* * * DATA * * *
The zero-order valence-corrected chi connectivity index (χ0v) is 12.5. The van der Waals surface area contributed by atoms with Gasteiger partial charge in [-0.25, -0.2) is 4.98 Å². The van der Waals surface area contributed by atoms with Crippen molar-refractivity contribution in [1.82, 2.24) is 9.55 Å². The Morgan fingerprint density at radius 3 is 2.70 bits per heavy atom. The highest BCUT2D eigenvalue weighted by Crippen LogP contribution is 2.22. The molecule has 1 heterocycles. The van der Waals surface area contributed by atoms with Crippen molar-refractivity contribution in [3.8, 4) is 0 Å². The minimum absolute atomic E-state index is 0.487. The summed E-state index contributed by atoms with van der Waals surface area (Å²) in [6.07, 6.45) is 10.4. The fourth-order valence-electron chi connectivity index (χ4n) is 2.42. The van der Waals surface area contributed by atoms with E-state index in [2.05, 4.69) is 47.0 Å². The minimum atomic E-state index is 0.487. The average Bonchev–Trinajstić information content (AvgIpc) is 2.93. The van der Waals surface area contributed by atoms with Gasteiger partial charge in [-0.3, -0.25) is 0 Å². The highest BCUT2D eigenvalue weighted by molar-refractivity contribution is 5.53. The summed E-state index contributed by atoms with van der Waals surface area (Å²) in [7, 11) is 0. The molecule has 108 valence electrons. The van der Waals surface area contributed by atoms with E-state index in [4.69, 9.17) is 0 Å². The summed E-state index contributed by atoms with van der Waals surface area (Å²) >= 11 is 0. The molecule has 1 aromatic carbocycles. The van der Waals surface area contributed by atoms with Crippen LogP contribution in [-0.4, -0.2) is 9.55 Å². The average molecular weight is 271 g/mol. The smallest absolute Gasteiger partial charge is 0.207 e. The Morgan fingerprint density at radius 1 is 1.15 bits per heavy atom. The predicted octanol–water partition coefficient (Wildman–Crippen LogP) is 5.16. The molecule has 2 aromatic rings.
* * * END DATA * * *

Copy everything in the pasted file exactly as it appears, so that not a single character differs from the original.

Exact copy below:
The zero-order valence-corrected chi connectivity index (χ0v) is 12.5. The van der Waals surface area contributed by atoms with Gasteiger partial charge in [-0.25, -0.2) is 4.98 Å². The van der Waals surface area contributed by atoms with Crippen molar-refractivity contribution in [1.82, 2.24) is 9.55 Å². The Morgan fingerprint density at radius 3 is 2.70 bits per heavy atom. The highest BCUT2D eigenvalue weighted by Crippen LogP contribution is 2.22. The molecule has 1 heterocycles. The van der Waals surface area contributed by atoms with Crippen molar-refractivity contribution in [3.8, 4) is 0 Å². The minimum absolute atomic E-state index is 0.487. The summed E-state index contributed by atoms with van der Waals surface area (Å²) in [6.07, 6.45) is 10.4. The fourth-order valence-electron chi connectivity index (χ4n) is 2.42. The van der Waals surface area contributed by atoms with E-state index in [2.05, 4.69) is 47.0 Å². The minimum atomic E-state index is 0.487. The average Bonchev–Trinajstić information content (AvgIpc) is 2.93. The van der Waals surface area contributed by atoms with Gasteiger partial charge in [-0.3, -0.25) is 0 Å². The highest BCUT2D eigenvalue weighted by molar-refractivity contribution is 5.53. The summed E-state index contributed by atoms with van der Waals surface area (Å²) in [7, 11) is 0. The molecule has 108 valence electrons. The van der Waals surface area contributed by atoms with E-state index in [4.69, 9.17) is 0 Å². The summed E-state index contributed by atoms with van der Waals surface area (Å²) >= 11 is 0. The molecule has 1 aromatic carbocycles. The van der Waals surface area contributed by atoms with Crippen LogP contribution in [-0.4, -0.2) is 9.55 Å². The average molecular weight is 271 g/mol. The smallest absolute Gasteiger partial charge is 0.207 e. The Morgan fingerprint density at radius 1 is 1.15 bits per heavy atom. The predicted octanol–water partition coefficient (Wildman–Crippen LogP) is 5.16. The molecule has 2 aromatic rings.